1. In the manufacture of flock-coated sheet material, the improved method which comprises the steps of:
(a) applying an adhesive coating to a moving substrate sheet,
(b) adhering elongated flock particles to the adhesive coating so that the flock engages therewith, and
(c) passing the flock and adhesive coated substrate sheet over a pneumatic vibrator comprising a box having a closed end with at least one tuned slot in said closed end resonating at a characteristic frequency, each tuned slot directing resonant low frequency compression waves against the surface of said substrate sheet opposite the flock and adhesive coating to generate a standing vibrational wave located opposite said tuned slot and extending across the width of said substrate sheet, said wave vibrating in a direction generally perpendicular to the plane of said substrate sheet,
whereby said elongated flock fibers are implanted in the adhesive in a generally perpendicular orientation to the substrate sheet.
2. In a method for manufacturing flock-coated sheet material, the improved method comprising the steps of:
(a) applying heat setting adhesive layer to a moving continuous carrying sheet,
(b) adhering elongated flock particles to said adhesive layer so that the flock engages therein,
(c) passing the flock and adhesive coated carrying sheet over a pneumatic vibrator comprising a box having a closed end with at least one tuned slot in said closed end communicating with a pneumatic cavity resonating at a characteristic frequency, each tuned slot directing resonant low frequency compression waves against the surface of said carrying sheet opposite the flock and adhesive coating to generate a standing vibrational wave located opposite each said tuned slot and extending across the width of said carrying sheet, said wave vibrating in a direction generally perpendicular to the plane of said sheet thereby implanting the flocked fibers in the adhesive in a generally perpendicular orientation to the carrying sheet,
(d) heating the flock implanted adhesive layer to set said adhesive, and
(e) separating the set, flock impregnated adhesive layer from said carrying sheet.
3. An apparatus for manufacturing flock-coated sheet material comprising:
(a) a continuous carrying sheet adapted to be coated on a first surface thereof with a layer of heat setting adhesive,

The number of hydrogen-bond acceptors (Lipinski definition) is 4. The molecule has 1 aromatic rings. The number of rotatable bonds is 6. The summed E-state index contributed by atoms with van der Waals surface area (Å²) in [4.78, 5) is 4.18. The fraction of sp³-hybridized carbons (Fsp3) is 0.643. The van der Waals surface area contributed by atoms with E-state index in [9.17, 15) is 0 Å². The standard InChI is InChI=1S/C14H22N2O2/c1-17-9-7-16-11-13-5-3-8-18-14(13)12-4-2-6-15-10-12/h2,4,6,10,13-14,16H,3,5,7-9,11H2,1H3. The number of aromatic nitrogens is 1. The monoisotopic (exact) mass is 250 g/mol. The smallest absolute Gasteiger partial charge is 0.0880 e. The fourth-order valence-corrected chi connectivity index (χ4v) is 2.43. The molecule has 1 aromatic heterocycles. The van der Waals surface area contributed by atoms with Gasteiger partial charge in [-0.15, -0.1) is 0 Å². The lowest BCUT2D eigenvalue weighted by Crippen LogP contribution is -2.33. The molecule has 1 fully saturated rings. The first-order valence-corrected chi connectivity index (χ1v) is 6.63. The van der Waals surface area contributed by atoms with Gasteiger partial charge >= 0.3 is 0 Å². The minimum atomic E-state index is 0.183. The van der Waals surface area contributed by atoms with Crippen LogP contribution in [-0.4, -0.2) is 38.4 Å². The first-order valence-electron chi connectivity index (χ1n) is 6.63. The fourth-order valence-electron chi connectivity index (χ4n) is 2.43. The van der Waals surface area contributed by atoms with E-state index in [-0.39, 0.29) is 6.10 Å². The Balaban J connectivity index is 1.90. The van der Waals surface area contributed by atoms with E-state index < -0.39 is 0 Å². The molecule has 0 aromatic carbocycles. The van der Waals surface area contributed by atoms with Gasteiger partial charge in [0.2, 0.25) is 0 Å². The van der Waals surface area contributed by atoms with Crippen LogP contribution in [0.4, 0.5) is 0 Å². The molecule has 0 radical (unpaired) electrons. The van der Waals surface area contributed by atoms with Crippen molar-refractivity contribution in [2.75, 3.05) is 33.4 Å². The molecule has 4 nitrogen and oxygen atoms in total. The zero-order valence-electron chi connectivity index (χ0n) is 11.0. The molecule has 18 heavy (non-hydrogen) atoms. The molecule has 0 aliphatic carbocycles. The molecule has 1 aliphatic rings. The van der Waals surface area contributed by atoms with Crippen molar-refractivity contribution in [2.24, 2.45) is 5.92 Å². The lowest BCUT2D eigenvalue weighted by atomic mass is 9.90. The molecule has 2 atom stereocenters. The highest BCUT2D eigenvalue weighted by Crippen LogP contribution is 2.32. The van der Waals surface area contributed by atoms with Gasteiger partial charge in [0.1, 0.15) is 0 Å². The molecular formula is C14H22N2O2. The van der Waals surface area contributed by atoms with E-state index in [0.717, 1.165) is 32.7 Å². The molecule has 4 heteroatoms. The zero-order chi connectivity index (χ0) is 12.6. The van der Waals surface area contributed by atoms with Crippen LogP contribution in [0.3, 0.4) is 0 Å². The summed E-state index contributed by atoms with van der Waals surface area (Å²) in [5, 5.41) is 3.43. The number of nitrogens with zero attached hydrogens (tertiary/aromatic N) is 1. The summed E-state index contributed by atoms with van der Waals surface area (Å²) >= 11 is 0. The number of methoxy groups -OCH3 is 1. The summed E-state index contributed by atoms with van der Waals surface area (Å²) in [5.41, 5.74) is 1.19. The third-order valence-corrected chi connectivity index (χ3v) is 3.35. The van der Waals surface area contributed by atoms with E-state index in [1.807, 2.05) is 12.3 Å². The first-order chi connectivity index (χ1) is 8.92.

(b) a pneumatic vibrator comprising a box closed at one end to form a pneumatic cavity resonant at a characteristic frequency, said closed end provided with at least one tuned slot communicating with said pneumatic cavity,
(0) wave generation means for supplying low frequency pressure waves to said cavity at substantially said characteristic frequency,
(d) adhesive means to continuously coat a heat setting adhesive layer to said first surface of said carrying sheet,
(e) flock hopper means to continuously coat elongated flock particles on said adhesive layer so that the flock adheres and engages therein, and
(f) sheet moving means to continuously pass the flock and adhesive coated carrying sheet over each tuned slot of said pneumatic vibrator whereby each tuned slot will direct a resonant frequency compression wave against the side of said carrying sheet opposite said adhesive layer to generate a standing vibrational wave located opposite said tuned slot and extending across the width of said carrying sheet, said wave vibrating in a direction generally perpendicular to the plane of said carrying sheet to implant said flock particles in the adhesive in a generally perpendicular orientation to said carrying sheet.
4. An apparatus as described in claim 3 in which said pneumatic cavity is of a truncated conical shape with said tuned slots located at the truncating surface of said cavity.
5. An apparatus as described in claim 4 in which:
(a) heating means are provided to set the flock embedded adhesive layer, and
(b) separation means are provided for separating said layer of flock embedded adhesive from the carrying sheet.
6. An apparatus as described in claim 5 in which vacuum means for removing excess flock are located between said heating means and said separation means.
References Cited UNITED STATES PATENTS 1,862,318 6/1932 Ruby 2542 2,200,155 5/1940 Camp et al. 264- 2,696,445 12/1954 Schwartz et al. 11720 2,784,630 3/1957 Koprow et al. 1l733 2,903,376 9/1959 Donahue 117-20 3,212,137 10/1965 Lemettrc 18-15 0 WILLIAM D. MARTIN, Primary Examiner R. M. SPEER, Assistant Examiner US. Cl. X.R. 11733; 11857